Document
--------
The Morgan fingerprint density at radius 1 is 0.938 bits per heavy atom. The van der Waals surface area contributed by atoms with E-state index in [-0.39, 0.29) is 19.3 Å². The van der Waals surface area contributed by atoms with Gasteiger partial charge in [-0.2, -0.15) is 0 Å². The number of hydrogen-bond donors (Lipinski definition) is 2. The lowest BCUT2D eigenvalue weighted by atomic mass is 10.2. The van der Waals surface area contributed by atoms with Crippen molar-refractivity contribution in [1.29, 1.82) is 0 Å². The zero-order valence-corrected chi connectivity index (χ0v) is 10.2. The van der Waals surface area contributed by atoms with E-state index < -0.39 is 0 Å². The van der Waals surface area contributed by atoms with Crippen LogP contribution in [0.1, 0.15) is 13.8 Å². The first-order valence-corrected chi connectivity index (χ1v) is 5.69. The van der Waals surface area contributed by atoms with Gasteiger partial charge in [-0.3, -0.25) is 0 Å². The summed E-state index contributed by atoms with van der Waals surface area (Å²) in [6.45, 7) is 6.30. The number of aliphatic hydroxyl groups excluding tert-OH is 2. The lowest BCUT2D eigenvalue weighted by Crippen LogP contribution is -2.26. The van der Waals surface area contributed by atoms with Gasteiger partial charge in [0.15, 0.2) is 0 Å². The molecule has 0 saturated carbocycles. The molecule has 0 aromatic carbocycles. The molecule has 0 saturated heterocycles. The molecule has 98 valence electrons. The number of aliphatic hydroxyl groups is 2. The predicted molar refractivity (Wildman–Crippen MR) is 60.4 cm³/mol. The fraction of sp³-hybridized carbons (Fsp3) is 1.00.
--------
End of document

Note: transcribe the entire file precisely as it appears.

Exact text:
The Morgan fingerprint density at radius 1 is 0.938 bits per heavy atom. The van der Waals surface area contributed by atoms with E-state index in [-0.39, 0.29) is 19.3 Å². The van der Waals surface area contributed by atoms with Gasteiger partial charge in [-0.2, -0.15) is 0 Å². The number of hydrogen-bond donors (Lipinski definition) is 2. The lowest BCUT2D eigenvalue weighted by atomic mass is 10.2. The van der Waals surface area contributed by atoms with Crippen molar-refractivity contribution in [1.29, 1.82) is 0 Å². The zero-order valence-corrected chi connectivity index (χ0v) is 10.2. The van der Waals surface area contributed by atoms with E-state index < -0.39 is 0 Å². The van der Waals surface area contributed by atoms with Crippen LogP contribution in [0.1, 0.15) is 13.8 Å². The first-order valence-corrected chi connectivity index (χ1v) is 5.69. The van der Waals surface area contributed by atoms with Gasteiger partial charge in [-0.3, -0.25) is 0 Å². The summed E-state index contributed by atoms with van der Waals surface area (Å²) in [6.45, 7) is 6.30. The number of aliphatic hydroxyl groups excluding tert-OH is 2. The lowest BCUT2D eigenvalue weighted by Crippen LogP contribution is -2.26. The van der Waals surface area contributed by atoms with Gasteiger partial charge in [0.15, 0.2) is 0 Å². The molecule has 0 saturated carbocycles. The molecule has 0 aromatic carbocycles. The molecule has 0 saturated heterocycles. The molecule has 98 valence electrons. The number of aliphatic hydroxyl groups is 2. The predicted molar refractivity (Wildman–Crippen MR) is 60.4 cm³/mol. The fraction of sp³-hybridized carbons (Fsp3) is 1.00.